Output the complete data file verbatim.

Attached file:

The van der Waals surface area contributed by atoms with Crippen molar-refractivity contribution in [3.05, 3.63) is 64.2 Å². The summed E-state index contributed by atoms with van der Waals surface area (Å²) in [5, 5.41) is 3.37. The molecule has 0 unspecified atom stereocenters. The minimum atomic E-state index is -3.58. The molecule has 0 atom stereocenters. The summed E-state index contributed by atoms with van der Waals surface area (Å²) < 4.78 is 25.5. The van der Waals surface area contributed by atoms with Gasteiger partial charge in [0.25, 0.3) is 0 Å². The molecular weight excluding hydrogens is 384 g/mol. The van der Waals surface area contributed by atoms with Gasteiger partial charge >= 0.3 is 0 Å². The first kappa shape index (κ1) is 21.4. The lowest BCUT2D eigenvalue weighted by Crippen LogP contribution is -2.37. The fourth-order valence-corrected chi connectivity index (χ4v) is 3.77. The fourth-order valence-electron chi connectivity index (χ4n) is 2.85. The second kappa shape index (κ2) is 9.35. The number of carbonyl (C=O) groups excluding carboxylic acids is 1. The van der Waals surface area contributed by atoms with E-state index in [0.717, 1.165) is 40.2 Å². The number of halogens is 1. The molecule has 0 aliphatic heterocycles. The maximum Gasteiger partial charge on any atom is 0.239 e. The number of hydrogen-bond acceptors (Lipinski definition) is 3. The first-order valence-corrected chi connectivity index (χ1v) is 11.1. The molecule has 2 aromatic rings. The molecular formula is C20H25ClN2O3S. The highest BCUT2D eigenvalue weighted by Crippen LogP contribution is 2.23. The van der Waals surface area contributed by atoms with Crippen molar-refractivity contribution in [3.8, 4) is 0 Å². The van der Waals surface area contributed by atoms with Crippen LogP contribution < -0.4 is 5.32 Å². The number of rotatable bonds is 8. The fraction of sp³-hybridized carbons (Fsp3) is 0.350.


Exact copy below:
The van der Waals surface area contributed by atoms with Crippen molar-refractivity contribution in [3.05, 3.63) is 64.2 Å². The summed E-state index contributed by atoms with van der Waals surface area (Å²) in [5, 5.41) is 3.37. The molecule has 0 unspecified atom stereocenters. The minimum atomic E-state index is -3.58. The molecule has 0 atom stereocenters. The summed E-state index contributed by atoms with van der Waals surface area (Å²) < 4.78 is 25.5. The van der Waals surface area contributed by atoms with Gasteiger partial charge in [0.25, 0.3) is 0 Å². The molecular weight excluding hydrogens is 384 g/mol. The van der Waals surface area contributed by atoms with Gasteiger partial charge >= 0.3 is 0 Å². The first kappa shape index (κ1) is 21.4. The lowest BCUT2D eigenvalue weighted by Crippen LogP contribution is -2.37. The fourth-order valence-corrected chi connectivity index (χ4v) is 3.77. The fourth-order valence-electron chi connectivity index (χ4n) is 2.85. The second kappa shape index (κ2) is 9.35. The number of carbonyl (C=O) groups excluding carboxylic acids is 1. The van der Waals surface area contributed by atoms with E-state index in [0.717, 1.165) is 40.2 Å². The number of halogens is 1. The molecule has 0 aliphatic heterocycles. The maximum Gasteiger partial charge on any atom is 0.239 e. The number of hydrogen-bond acceptors (Lipinski definition) is 3. The first-order valence-corrected chi connectivity index (χ1v) is 11.1. The molecule has 2 aromatic rings. The molecular formula is C20H25ClN2O3S. The highest BCUT2D eigenvalue weighted by Crippen LogP contribution is 2.23. The van der Waals surface area contributed by atoms with Crippen molar-refractivity contribution in [3.8, 4) is 0 Å². The van der Waals surface area contributed by atoms with Crippen LogP contribution < -0.4 is 5.32 Å². The number of rotatable bonds is 8. The fraction of sp³-hybridized carbons (Fsp3) is 0.350.